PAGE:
The Plant City hospital has adapted to treat the novel coronavirus and has had the good fortune of not being overwhelmed by it.
With several of Hillsborough County’s COVID-19 positive cases hailing from Plant City, the area hasn’t been immune from the virus’s effects. But South Florida Baptist Hospital, which has experienced it firsthand, was armed with a plan and has been able to weather the storm thus far.
“We did a lot of preparation during the early weeks of COVID preparing the hospital and our team members in case we got the large numbers we’d been seeing in other states,” hospital president Karen Kerr said.
On a team level, the hospital left no stone unturned. SFBH doubled down on training procedures in March to make sure all hands on deck could help if needed. Whether they were trained in the past or had none, staff members were trained on the use of personal protective equipment (PPE) to make sure “everybody was comfortable” if they needed to use the equipment. Seating in the cafeteria has been spread far apart as one way to practice social distancing in an area where people can’t wear their masks — which, obviously, would make eating food difficult if not impossible. It loaded up on hand sanitizers and antiseptics and increased their availability throughout the hospital.
“You hear a lot about the doctors and nurses, but there’s a larger team in the hospital,” Kerr said. “Our respiratory therapists, radiology and imaging folks as well as our environmental services team, facility team, the whole team has really come together to provide the care to all our patients whether they have COVID-19 or if they’re other patients. I think something that I like to stress is it really is a team effort. We’ve had a great team response within our organization during the last six weeks.”
Anyone who comes to the hospital will get their temperature checked, even if they’re not displaying any symptoms. If a person at the door has a temperature, everyone coming in is given a mask to wear. SFBH has also shut down nearly all kinds of visitation, only making an exception for families with children present. As testing availability grows and access expands, Kerr said, she expects the hospital to see increases there.
Though Kerr declined to give many details about how many COVID-19 cases the hospital has treated and how many COVID-19 patients have been discharged, SFBH did recently celebrate one patient’s success story. The man was discharged April 24 and the hospital filmed his exit, in which dozens of staff members lined both sides of the hallway to give him a “clap-out” as he was wheeled out to a family member. The video is on the hospital’s Facebook page.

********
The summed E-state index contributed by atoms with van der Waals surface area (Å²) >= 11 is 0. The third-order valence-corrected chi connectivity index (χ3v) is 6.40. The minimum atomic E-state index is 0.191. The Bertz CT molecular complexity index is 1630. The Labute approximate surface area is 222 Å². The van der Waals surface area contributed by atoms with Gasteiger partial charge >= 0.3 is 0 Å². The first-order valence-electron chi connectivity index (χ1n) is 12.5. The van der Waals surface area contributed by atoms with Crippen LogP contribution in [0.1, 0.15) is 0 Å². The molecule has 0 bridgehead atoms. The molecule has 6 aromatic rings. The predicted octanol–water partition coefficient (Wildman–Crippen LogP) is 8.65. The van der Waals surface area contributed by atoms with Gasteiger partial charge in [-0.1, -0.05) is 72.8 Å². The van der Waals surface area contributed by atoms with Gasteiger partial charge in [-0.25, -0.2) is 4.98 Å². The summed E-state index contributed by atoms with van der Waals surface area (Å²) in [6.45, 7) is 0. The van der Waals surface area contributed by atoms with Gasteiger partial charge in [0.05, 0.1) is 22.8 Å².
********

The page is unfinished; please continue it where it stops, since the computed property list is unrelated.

The hospital has also had to treat at least 11 patients with COVID-19, all hailing from the Community Care Center nursing facility — where the state confirmed 82 cases this week.
“We’ve been able to handle it,” Kerr said. “We have plenty of beds available in the system to take care of patients who come into our organization.”
The next big thing at the hospital is the return to being able to perform elective surgeries. After six weeks of putting them on the shelf, Governor Ron DeSantis brought them back as part of the first phase of his “Safe. Smart. Step-by-Step.” plan for Florida’s reopening, which began Monday. Kerr said the six-week hiatus impacted the organization and the team, but that they were prepared to jump back in and handle the situation as needed.
“I think it’s certainly an evolving learning experience,” Kerr said. “As we go back into the business of elective procedures, we’re going to continue some of the measures we’ve already put in place. It will probably change over time, but as we start doing elective procedures again we’re going to continue to check anybody in that’s coming into the organization to make sure they haven’t had any symptoms.”